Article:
United States District Court, S.D. California
ORDER GRANTING MOTION FOR ATTORNEYS' FEES
PURSUANT TO 42 U.S.C. § 406(B) [DOC. 20]
THOMAS J. WHELAN UNITED STATES DISTRICT JUDGE.
before the Court is Plaintiff's counsel's motion for
attorneys' fees pursuant to 42 U.S.C. § 406(b).
[Doc. 20.] Defendant does not oppose. [Doc. 21.] Plaintiff
has not filed a response. The Court decides the matter
without oral argument pursuant to Civil Local Rule 7.1(d)(1).
For the reasons that follow, the Court
GRANTS Plaintiff's counsel's motion
and awards fees in the amount of $22, 000.
Brian Shapiro represented Plaintiff James Truett in his
appeal of an adverse decision of the Social Security
Commissioner denying his claim for disability benefits. Upon
cross-motions for summary judgment, this Court accepted the
Report and Recommendation of Magistrate Judge Major and
remanded the case for further proceedings. (See July 11,
2017 Order [Doc. 20].) On remand, the Commissioner
awarded retroactive benefits totaling $94, 957.40-a net of
$88, 354.88 once deductions are taken into account. (See
Revised Notice of Award [Doc. 20-4] 4.) Mr. Shapiro now
moves for an award of $22, 000 in fees pursuant to 42 U.S.C.
§ 406(b). (Shapiro Mot. [Doc. 20].) Defendant
does not oppose. (Def.'s Non-opp'n [Doc.
21].) Plaintiff has not filed a response.
Whenever a court renders a judgment favorable to a
claimant under this subchapter who was represented before the
court by an attorney, the court may determine and allow as
part of its judgment a reasonable fee for such
representation, not in excess of 25 percent of the total of
the past-due benefits to which the claimant is entitled by
reason of such judgment, and the Commissioner of Social
Security may, notwithstanding the provisions of section
405(i) of this title, but subject to subsection (d) of this
section, certify the amount of such fee for payment to such
attorney out of, and not in addition to, the amount of such
past-due benefits. In case of any such judgment, no other fee
may be payable or certified for payment for such
representation except as provided in this paragraph.
42 U.S.C. § 406(b)(1)(A). “Congress . . . designed
§ 406(b) to control, not to displace, fee agreements
between Social Security benefits claimants and their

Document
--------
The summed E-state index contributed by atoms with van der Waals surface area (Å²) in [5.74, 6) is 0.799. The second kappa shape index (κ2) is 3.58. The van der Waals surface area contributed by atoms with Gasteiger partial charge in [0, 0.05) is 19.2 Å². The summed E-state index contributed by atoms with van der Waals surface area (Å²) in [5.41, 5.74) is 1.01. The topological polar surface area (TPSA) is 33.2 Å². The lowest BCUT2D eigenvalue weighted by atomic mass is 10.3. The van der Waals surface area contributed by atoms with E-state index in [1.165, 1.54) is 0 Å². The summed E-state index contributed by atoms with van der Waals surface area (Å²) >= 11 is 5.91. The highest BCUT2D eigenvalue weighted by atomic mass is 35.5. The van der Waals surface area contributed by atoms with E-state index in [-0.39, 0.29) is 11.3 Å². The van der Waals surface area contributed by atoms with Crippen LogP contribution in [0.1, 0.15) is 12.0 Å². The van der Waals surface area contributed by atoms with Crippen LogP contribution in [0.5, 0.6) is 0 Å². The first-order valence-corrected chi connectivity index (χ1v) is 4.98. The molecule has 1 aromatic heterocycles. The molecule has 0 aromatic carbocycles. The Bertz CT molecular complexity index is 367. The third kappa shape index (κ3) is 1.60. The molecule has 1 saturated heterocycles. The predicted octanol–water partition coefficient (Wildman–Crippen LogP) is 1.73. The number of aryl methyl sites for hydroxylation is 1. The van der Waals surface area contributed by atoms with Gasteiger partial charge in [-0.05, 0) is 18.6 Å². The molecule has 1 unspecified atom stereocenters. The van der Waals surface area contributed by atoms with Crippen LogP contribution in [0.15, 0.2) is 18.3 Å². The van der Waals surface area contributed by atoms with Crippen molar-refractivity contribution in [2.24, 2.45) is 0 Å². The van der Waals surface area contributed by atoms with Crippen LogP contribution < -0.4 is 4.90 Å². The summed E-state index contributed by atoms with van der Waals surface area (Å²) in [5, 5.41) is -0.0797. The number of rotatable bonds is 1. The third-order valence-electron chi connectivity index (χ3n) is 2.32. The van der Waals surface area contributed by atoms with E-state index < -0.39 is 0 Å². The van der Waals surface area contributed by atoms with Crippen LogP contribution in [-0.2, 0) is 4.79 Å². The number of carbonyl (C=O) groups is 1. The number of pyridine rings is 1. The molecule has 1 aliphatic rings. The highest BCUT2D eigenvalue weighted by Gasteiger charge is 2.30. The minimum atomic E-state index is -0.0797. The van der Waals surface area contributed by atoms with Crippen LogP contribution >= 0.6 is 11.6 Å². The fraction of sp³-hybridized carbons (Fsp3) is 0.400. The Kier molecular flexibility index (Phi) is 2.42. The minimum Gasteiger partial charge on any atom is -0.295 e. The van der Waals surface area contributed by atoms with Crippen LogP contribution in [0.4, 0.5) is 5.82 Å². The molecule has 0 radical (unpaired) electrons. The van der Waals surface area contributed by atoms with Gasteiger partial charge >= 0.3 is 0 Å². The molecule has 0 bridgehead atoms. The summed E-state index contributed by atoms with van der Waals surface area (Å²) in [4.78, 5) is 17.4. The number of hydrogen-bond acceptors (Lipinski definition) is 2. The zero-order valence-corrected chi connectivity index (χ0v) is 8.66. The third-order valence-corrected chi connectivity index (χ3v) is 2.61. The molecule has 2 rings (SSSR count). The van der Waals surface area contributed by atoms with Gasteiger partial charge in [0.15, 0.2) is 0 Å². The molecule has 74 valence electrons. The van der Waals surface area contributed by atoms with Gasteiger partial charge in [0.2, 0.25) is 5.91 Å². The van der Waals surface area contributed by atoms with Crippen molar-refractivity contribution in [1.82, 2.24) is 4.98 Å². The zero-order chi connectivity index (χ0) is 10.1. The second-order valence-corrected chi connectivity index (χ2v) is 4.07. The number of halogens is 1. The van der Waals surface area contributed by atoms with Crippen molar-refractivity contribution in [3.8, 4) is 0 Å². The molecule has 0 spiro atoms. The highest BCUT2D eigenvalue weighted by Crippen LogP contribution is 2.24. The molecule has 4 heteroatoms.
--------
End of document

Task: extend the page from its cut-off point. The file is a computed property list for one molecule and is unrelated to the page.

counsel.” Gisbrecht v. Barnhart, 535
U.S. 789, 793 (2002). “In many cases, . . . the Equal
Access to Justice Act (EAJA), enacted in 1980, effectively
increases the portion of past-due benefits the successful
Social Security claimant may pocket.” Id. at
796 (citing 28 U.S.C. § 2412). “Congress
harmonized fees payable by the Government under EAJA with
fees payable under § 406(b) out of the claimant's
past-due Social Security benefits in this manner: Fee awards
may be made under both prescriptions, but the claimant's
attorney must ‘refun[d] to the claimant the amount of
the smaller fee.' ” Id. (quoting Act of
Aug. 5, 1985, Pub. L. 99-80, § 3, 99 Stat. 186).
the 25 percent boundary, . . . the attorney for the
successful claimant must show that the fee sought is
reasonable for the services rendered.”
Gisbrecht, 535 U.S. at 807. In making this
determination, the Court first looks to the agreement between
the parties, then may reduce the award depending on
“the character of the representation and the results
the representative achieved.” Id. at 807-08.
Plaintiff employed Mr. Shapiro, he agreed to a contingency
fee arrangement of 25% of past-due benefits awarded. (See
Truett Agreement [Doc. 20-2].) Mr. Shapiro now seeks
fees of $22, 000. (Shapiro Mot. [Doc. 20-1] 3:3.)
This amounts to approximately 24.9% of the $88, 354.88 net
underpayment awarded on remand. (See Revised Notice of
Award [Doc. 20-4] 4.)
Shapiro meets his burden of demonstrating that the fees
requested are reasonable. See Crawford v. Astrue,
586 F.3d 1142, 1151 (9th Cir. 2009) (applying
Gisbrecht, 535 U.S. at 808). First, there is nothing
to suggest that the quality of Mr. Shapiro's work was
substandard. He achieved favorable results for his client and
recovered substantial past-due benefits for Mr. Truett.
Second, no reduction for unreasonable delay is warranted.
See id. at 1151-52. Third, the amount of the fees is
not excessive. Even though Mr. Shapiro worked only 12.3 hours
on this case, which yields a high hourly rate of $1, 788.62,
this figure compensates Shapiro for the risk he took in
working the case on a contingent fee. (See Shapiro
Invoice [Doc. 20-5].) See id. at 1145-54
(reversing three award reductions that had begun with a
lodestar calculation rather than using the agreed-upon
percentage as a starting point) (“To aid the district
court's evaluation of his request, Shapiro noted that the
fee he requested was equivalent to 3.55 times the lodestar
calculation and reasonably accounted for the risk he assumed
in representing his client on a contingent-fee basis.”)
Had there been no recovery, Mr. Shapiro would have received
no fee. (See Truett Agreement [Doc. 20-2].)
light of the character of Mr. Shapiro's representation
and the favorable results achieved, the figure is a
reasonable one, and no downward adjustment is appropriate.
See Gisbrecht 535 U.S. at 808.